I am interested in supervising PhD students working in international political economy or international relations, with a focus on global environmental politics, the role of business and other nonstate actors in world politics, global governance, international risk regulation, or other areas related to my current research interests.
If you are interested in pursuing a PhD project under my supervision, you will need to apply through the LSE Graduate Admissions Office. Further guidance on the application process is available here. You may wish you send me an outline of your research project in advance of your formal application, although I cannot promise to give detailed feedback on such outlines.
Your research outline (ca. 3-4 pages) should ideally address the following questions:
What is your central research question?
How do you propose to answer this question? What theoretical and/or empirical work do you expect to undertake (e.g. case studies)?
How does your research project relate to relevant academic debates or literatures in International Political Economy or International Relations? What likely contribution do you expect to make to such debates or literatures?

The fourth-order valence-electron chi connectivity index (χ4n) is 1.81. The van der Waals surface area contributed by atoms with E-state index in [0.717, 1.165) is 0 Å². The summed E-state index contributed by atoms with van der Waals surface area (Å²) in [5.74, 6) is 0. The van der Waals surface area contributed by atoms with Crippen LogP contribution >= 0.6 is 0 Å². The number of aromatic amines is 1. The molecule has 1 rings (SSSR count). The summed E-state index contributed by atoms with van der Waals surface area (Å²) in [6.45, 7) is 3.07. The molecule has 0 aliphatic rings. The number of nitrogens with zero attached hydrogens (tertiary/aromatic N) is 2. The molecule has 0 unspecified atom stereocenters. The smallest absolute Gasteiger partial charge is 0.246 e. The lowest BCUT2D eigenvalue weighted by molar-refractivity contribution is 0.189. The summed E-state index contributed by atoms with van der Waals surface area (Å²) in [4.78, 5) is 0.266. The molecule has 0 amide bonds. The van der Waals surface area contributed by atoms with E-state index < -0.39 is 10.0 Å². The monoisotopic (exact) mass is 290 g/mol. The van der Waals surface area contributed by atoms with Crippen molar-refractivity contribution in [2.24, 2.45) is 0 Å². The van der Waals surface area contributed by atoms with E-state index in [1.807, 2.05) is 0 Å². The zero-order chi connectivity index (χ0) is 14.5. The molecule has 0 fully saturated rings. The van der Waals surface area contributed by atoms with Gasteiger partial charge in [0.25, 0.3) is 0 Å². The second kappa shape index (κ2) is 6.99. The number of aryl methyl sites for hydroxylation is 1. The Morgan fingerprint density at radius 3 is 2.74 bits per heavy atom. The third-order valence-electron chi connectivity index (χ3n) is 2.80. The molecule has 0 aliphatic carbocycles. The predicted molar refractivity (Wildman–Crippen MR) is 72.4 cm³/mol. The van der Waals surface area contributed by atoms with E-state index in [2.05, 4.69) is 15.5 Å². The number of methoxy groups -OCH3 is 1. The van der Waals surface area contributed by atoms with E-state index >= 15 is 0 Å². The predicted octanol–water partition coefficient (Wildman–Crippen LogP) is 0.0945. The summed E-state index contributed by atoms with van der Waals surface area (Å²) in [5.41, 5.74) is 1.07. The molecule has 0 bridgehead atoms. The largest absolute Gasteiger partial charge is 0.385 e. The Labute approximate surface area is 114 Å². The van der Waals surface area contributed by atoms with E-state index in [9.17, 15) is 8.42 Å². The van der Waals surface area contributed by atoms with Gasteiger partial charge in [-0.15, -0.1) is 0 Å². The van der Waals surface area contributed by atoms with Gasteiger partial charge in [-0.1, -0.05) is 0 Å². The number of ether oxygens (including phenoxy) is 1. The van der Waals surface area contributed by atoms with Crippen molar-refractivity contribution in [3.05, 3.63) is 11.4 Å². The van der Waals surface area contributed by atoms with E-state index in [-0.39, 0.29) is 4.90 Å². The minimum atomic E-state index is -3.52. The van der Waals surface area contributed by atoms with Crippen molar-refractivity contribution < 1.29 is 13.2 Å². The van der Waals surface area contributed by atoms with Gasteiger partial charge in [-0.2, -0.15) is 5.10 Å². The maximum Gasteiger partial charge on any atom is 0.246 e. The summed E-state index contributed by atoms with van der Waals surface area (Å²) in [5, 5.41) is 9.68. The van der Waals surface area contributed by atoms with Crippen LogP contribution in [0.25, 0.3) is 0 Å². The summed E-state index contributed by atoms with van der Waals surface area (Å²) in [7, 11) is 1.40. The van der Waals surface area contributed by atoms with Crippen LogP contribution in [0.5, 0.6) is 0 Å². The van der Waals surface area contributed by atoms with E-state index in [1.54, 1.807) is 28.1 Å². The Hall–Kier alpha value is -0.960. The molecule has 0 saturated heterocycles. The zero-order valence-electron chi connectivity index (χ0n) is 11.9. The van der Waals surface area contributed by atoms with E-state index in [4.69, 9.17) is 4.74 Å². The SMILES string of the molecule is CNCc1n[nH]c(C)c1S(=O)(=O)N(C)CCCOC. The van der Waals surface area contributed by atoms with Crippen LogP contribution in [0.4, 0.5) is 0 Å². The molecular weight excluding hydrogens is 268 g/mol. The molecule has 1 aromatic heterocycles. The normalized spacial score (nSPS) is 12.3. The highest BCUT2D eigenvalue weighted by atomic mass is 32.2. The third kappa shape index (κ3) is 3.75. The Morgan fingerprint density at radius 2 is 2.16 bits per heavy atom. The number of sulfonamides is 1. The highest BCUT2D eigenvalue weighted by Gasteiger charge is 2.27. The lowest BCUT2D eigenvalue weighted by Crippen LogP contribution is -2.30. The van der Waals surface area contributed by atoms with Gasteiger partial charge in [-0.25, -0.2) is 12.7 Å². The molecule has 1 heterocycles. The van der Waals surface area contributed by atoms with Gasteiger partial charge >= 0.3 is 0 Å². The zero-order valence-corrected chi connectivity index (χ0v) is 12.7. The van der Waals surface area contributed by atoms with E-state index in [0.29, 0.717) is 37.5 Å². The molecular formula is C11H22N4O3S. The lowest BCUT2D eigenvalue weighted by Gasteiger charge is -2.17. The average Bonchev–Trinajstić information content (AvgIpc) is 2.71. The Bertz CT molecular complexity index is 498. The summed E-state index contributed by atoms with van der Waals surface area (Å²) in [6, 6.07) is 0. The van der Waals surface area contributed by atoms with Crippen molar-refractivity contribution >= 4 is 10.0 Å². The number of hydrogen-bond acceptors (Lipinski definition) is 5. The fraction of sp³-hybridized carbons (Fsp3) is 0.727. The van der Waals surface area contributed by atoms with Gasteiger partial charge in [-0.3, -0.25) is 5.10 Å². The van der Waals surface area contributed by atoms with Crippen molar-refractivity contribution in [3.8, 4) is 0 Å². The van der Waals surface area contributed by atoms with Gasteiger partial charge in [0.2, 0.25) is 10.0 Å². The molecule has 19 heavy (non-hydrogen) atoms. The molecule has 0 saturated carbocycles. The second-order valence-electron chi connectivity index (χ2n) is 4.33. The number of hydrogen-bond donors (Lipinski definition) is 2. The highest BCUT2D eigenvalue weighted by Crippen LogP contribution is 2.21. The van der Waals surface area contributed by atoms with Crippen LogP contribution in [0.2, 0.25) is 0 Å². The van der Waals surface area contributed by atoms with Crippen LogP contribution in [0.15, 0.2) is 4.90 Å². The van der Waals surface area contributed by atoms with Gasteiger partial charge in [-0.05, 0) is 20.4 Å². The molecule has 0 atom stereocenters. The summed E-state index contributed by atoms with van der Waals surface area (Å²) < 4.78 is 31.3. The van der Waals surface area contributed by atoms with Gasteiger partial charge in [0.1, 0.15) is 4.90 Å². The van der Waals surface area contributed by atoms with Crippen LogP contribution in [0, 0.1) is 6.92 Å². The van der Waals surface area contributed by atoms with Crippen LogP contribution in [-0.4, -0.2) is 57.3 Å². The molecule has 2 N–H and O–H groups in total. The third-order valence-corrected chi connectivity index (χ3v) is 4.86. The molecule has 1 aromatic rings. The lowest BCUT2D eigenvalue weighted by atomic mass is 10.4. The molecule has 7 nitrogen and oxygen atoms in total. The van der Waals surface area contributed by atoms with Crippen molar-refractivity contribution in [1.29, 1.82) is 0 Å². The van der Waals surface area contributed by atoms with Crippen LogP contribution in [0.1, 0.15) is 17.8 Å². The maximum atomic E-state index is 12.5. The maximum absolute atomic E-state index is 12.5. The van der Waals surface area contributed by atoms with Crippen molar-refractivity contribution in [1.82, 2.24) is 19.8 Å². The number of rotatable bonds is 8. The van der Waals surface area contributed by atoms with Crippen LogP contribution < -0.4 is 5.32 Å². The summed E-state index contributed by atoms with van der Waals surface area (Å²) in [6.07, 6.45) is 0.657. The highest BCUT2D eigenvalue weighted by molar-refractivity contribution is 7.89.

What research methodology do you expect to employ in your project?
Please remember that a PhD thesis project is a peculiar piece of academic writing, lasting three to four years, and that not all research questions or ideas are suitable for a PhD project. It is best to avoid speculative, future-oriented or policy-focused questions (e.g. "Is the precautionary principle going to play a more important role in future world politics?" or "Should Europe aim for greater energy independence?").
Recently supervised PhD projects:
Marian Feist: "Learning in International Negotiations: The Strategic Use of Lessons in Post-Agreement Climate Finance Politics" (2018).
Philip Schleifer: "Whose Rules? The Politics and Diffusion of Transnational Sustainability Governance" (2014)
Robyn Klingler-Vidra: "All Politics is Local: Sources of Variance in the Diffusion of Venture Capital Policies" (2014)
Michael Bloomfield: "Collaboration through contestation: explaining the causes and consequences of variation in corporate responses to civil society pressure within the US market for gold jewellery" (2012)
Richard Campanaro: "Socio-Ecological Coevolution: an ecological analysis of the historical development of international systems in the circumpolar Arctic" (2012) (co-supervised with Barry Buzan)
Nico Jaspers: "Silent Divergence: Explaining Nanotechnology Risk Governance in the US and the EU" (2011)
Jonas Meckling: "The Global Rise of Carbon Trading. Transnational Business Networks in Global Environmental Politics" (2009)
Carola Kantz: "Precious Stones, Black Gold and the Extractive Industries: Accounting for the Institutional Design of Multi-Stakeholder Initiatives" (2009)
Christopher Wright: "Environmental Governance in International Banking: Exploring the Emergence of the Equator Principles" (2008)